By , November 6, 2016 9:45 pm

I recently had the pleasure of a short visit to Ottawa. Val joined me after the OHASSTA conference. Preparations are definitely on for Canada 150 – the 150th birthday of our country, in case you didn’t know. There’s construction everywhere – it feels like Toronto.

The weather was absolutely perfect for fall and there were still some red, orange and yellow leaves. The scenery around Parliament Hill is worth the trip.


parliament hill resized

courtesy of Val Dodge



You can tell who is holding the camera

We had an interesting visit to the War Museum.  The special exhibit Deadly Skies – Air War, 1914 – 1918  was really informative. I learned so much about all kinds of uses of air technology in the war: balloons, zeppelins, airplanes for battle, airplanes for observation. I looked at detailed reconnaissance maps made from aerial photos. I saw how even the Red Cross got into the spirit of battle by selling little pieces of destroyed German zeppelins to raise funds. Overall, though I found it fascinating, I was saddened by the overwhelming realization of how far war pushes technology. When the war started pilots were dropping bombs out of their planes by hand. By war’s end, there were multiple types of bombs and they were massive.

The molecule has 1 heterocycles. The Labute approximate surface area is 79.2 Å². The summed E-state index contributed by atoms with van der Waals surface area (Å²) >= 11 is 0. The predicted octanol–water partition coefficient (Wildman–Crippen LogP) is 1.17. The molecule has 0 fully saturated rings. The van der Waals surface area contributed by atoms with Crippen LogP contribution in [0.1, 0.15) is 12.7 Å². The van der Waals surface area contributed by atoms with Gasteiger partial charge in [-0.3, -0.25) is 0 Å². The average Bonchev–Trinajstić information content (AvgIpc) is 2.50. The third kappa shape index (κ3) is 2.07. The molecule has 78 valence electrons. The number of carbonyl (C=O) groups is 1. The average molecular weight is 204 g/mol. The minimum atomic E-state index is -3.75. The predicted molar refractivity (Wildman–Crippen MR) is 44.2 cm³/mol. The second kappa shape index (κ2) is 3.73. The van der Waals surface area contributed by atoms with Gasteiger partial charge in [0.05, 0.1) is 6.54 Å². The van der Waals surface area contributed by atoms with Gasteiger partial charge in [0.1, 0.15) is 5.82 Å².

For my last year’s grade 12 students who inquired into “was World War I really a world war?”, I’d like to report that the air war actually began in the Far East when Japan bombed the  warships at port in the German territory of Tsingtao in China in 1914.


Wakamiya, Japanese ship carrying airplanes that attacked Tsingtao.


A word about the architecture of the War Museum: it is meant to throw you off somewhat, but I felt it to the maximum. I had to leave after spending too much time in its bunker-like lower level where all the tanks, trucks, and artillery pieces are kept. While we were there they were setting up for a Habitat for Humanity gala. Quite the incongruous setting. They called it ‘Steel Toes and Stilettos.” Well, I’m sure they raised a lot of money for a good cause.

Auction from Habitat’s 2015 gala.


Hallway leading downwards to lower hall in War Museum.


Having spent a lot of time photographing the National Gallery from the outside on Saturday, we made it in on Sunday. It’s a beautiful building,  but once again, I found that I reacted negatively to all the concrete. On the plus side, we enjoyed the Toronto-centric exhibit Cutline: The Photography Archives of the Globe and Mail (that national newspaper). This photo shows the proposed extension of Eglinton Avenue east of Brentcliffe Road. My mom should appreciate this – her new condo complex is located approximately where the CPR line meets the extension. Of course this photo is pre-Inn on the Park (opened 1963) as well as pre-condo (2004). The two streets of houses north of the extension appear to be Thursfield Crescent and Rykert Crescent. The western portion of the extension was actually built in 1956, according to


Don Mills and Eglinton

Photo courtesy of Val Dodge

Val keeps saying he’d like to return to Ottawa in the summer some day. I don’t think next July 1st, 2017 will be a good time – it’s apparently booked up already!